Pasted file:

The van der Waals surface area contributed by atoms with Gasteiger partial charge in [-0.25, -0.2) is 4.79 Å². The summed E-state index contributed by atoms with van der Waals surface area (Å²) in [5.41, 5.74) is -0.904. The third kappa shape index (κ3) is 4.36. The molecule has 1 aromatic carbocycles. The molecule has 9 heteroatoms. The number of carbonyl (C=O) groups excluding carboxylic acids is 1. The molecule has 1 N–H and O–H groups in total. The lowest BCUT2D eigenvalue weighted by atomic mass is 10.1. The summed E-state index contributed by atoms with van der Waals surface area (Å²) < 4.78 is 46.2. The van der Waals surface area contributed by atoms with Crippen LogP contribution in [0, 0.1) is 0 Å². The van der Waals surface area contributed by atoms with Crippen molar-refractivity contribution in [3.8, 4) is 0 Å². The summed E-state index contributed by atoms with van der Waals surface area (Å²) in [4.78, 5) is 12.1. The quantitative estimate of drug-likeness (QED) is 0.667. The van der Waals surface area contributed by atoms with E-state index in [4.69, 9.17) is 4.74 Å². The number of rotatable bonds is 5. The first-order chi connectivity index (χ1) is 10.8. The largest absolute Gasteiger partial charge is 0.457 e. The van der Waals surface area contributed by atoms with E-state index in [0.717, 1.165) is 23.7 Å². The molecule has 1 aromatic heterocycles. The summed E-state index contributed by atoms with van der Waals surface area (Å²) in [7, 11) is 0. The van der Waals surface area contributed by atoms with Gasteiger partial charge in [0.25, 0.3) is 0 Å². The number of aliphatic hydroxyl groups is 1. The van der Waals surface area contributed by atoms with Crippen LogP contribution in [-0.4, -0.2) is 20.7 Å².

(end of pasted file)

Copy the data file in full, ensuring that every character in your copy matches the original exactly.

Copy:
The van der Waals surface area contributed by atoms with Gasteiger partial charge in [-0.25, -0.2) is 4.79 Å². The summed E-state index contributed by atoms with van der Waals surface area (Å²) in [5.41, 5.74) is -0.904. The third kappa shape index (κ3) is 4.36. The molecule has 1 aromatic carbocycles. The molecule has 9 heteroatoms. The number of carbonyl (C=O) groups excluding carboxylic acids is 1. The molecule has 1 N–H and O–H groups in total. The lowest BCUT2D eigenvalue weighted by atomic mass is 10.1. The summed E-state index contributed by atoms with van der Waals surface area (Å²) < 4.78 is 46.2. The van der Waals surface area contributed by atoms with Crippen LogP contribution in [0, 0.1) is 0 Å². The van der Waals surface area contributed by atoms with Crippen molar-refractivity contribution in [3.8, 4) is 0 Å². The summed E-state index contributed by atoms with van der Waals surface area (Å²) in [4.78, 5) is 12.1. The quantitative estimate of drug-likeness (QED) is 0.667. The van der Waals surface area contributed by atoms with E-state index in [4.69, 9.17) is 4.74 Å². The number of rotatable bonds is 5. The first-order chi connectivity index (χ1) is 10.8. The largest absolute Gasteiger partial charge is 0.457 e. The van der Waals surface area contributed by atoms with E-state index in [0.717, 1.165) is 23.7 Å². The molecule has 1 aromatic heterocycles. The summed E-state index contributed by atoms with van der Waals surface area (Å²) in [7, 11) is 0. The van der Waals surface area contributed by atoms with Gasteiger partial charge in [0.25, 0.3) is 0 Å². The number of aliphatic hydroxyl groups is 1. The van der Waals surface area contributed by atoms with Crippen LogP contribution in [-0.4, -0.2) is 20.7 Å².